Don’t Buy In! (Part 2)
(Read part one here.)
TV ads are, as a whole louder than ever, often using fast paced tense music to make you feel like there is an urgent reason you need to watch this commercial. Even though there are laws designed to prevent television broadcasters from playing commercials louder than shows, commercial producers know how to mix the audio in such a way that the commercial sounds louder without appearing louder to the broadcast equipment. Have you ever noticed that many commercials have the sound of a telephone near the beginning, even if a phone doesn’t play any part in the "story" of the ad? That’s because production companies know that the sound of a phone ringing will cause most people to unconsciously respond with urgency to the ringing of a telephone.
Even magazines are in business to sell you advertising. Oh I’m not talking about the tabloids with "too good to be true" advertising that is so obvious to most of us. I’m talking about the magazine where you read a story about some new gizmo that the "reviewer" in the magazine seems to think is the greatest thing out there. Many of the magazine articles that appear to be written by impartial reporters singing the graces of various products are actually advertisements, commissioned by the companies that sell those products, written by advertising agencies and provided to the magazines as "stories" designed to make you think that some regular Joe out there liked the product so much he just had to recommend it to you.
If you still haven’t heard enough, think about the news. When you watch, listen to or read the news, do you ever ask yourself whether or not the information that you are getting is true? Most people never question the news. If you’re in your mid 30s like I am, you have probably heard that news is impartial, that reporters are supposed to report the news without interjecting their own opinions. That’s what the editorial pages are for, right? Though this would be a great way for the news to work, it is not the reality.
Recently, there was a story on the news at one of the major stations here in Wichita called "Family Fears Africanized Bees Could Be In Kansas". The story told of a family in Southern Kansas that thought a hive of bees in their back yard might be killer bees. According to the news report, the lady that was stung had been close to the bees before and had never been stung until the date of the story. Because the lady got stung, the couple assumed that they "may" be killer bees. The news report implied that this was a reason for concern for people in Kansas with this new threat. The reporter did not put an expert on camera attesting to the likelihood that they were killer bees. There was nothing in the story to suggest that the bees were killer bees except that someone got stung. Wow, does that mean every time I’ve ever been stung by a bee that it was a dreaded "Killer" bee?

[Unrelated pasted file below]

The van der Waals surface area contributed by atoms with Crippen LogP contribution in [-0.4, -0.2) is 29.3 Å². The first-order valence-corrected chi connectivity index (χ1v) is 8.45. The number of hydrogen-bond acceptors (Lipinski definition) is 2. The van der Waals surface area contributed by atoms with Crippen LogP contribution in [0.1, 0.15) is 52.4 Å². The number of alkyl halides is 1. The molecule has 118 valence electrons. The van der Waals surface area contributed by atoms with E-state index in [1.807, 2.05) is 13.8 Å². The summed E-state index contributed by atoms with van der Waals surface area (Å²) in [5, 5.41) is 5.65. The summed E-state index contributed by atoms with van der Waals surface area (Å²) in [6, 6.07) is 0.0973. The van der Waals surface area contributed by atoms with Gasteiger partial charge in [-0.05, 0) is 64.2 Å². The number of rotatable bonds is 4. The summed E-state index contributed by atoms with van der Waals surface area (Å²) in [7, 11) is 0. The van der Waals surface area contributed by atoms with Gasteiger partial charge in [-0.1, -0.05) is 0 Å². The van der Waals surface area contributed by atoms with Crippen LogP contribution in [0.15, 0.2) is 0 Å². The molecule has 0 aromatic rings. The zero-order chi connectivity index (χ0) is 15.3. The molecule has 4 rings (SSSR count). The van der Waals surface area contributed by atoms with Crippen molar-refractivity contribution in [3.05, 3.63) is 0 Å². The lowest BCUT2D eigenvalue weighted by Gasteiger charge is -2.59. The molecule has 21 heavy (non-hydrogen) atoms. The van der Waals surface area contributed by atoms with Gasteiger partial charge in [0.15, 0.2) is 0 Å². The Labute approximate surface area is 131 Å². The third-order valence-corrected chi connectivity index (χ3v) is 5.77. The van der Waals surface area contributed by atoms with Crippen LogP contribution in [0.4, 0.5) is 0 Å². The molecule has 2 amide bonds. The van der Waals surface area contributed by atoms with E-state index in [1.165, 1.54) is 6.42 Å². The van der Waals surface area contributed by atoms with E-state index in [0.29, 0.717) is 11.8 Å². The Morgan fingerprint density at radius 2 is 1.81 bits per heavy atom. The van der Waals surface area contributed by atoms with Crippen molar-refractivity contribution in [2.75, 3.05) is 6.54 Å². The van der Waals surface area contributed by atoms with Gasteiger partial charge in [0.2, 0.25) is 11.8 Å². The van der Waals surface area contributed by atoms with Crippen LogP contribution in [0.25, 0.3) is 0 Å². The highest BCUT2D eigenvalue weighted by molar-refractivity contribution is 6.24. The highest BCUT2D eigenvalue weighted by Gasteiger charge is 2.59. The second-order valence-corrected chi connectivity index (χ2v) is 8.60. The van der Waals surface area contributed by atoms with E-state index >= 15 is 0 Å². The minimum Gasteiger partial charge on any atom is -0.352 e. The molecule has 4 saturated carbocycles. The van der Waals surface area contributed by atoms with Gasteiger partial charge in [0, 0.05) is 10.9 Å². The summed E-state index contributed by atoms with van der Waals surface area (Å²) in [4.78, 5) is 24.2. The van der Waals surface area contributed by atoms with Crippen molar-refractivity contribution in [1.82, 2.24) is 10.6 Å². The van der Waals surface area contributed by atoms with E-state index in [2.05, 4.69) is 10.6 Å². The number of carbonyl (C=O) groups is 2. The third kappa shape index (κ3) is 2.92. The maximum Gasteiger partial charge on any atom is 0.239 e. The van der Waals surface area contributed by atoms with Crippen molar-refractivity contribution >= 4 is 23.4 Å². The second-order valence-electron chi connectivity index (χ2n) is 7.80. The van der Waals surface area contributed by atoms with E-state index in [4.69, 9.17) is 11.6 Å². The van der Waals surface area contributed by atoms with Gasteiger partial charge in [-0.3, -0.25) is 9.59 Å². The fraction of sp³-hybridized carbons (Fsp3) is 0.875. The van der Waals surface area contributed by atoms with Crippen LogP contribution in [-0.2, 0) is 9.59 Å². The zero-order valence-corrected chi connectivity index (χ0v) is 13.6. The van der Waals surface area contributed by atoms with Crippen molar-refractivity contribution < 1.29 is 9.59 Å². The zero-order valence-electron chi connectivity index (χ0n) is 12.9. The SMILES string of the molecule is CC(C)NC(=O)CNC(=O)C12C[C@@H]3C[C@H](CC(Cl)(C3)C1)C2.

Come to think of it, why are killer bees called "killer"? When we lived in Texas, the news talked about "killer" bees coming to Texas. Now, more than a decade after the killer bees arrived there, I wonder why there aren’t thousands of people falling victim to this deadly plague. Considering how few people die from killer bee stings, I wonder why the media doesn’t do more stories about being killed by meteors falling from the sky. Still, there are many people who get stressed out seeing stories like this on the news for no good reason.
I say all this to make the point that news operations make their money from advertising and in order to keep you watching, newscasters have realized that it is easiest to keep you watching when you are constantly afraid of what will happen if you don’t see the news today. Just like with advertisers, people in the news business are trying to sell you something. Because of this fact, you only see the news that is likely to make you want to keep watching and to tune in for every newscast. This means that you get a distorted view of the real world because of "selective coverage" that tends to portray the world as a place with dangers waiting to attack you with every decision you make in life. Also, because many reporters are young with very little practical life experience and because reporters have only a few hours to develop the story, broadcast news is full of errors.
The bee story is a great example because many people hear a story on the news and begin assimilating the information as if it is factual. Even if you are a reasonable person, repeatedly hearing someone profess ridiculous things can make you question what you believe. Joseph Goebbels, author of the Nazi propaganda campaign against the Jews said that "if you tell a lie often enough, it eventually becomes accepted as the truth."
There are all kinds of other circumstances where people are trying to sell you something: The college professor who misleads his students because the real facts don’t support his political agenda, the auto mechanic who tells you the wheel is going to fall of your car if you don’t pay him $500 to flush the radiator, the electronic store representative who tries to sell your grandmother a high end stereo VCR when you have told him that she only has a 13 inch television that doesn’t put out stereo sound and on and on…
photo by: jurvetson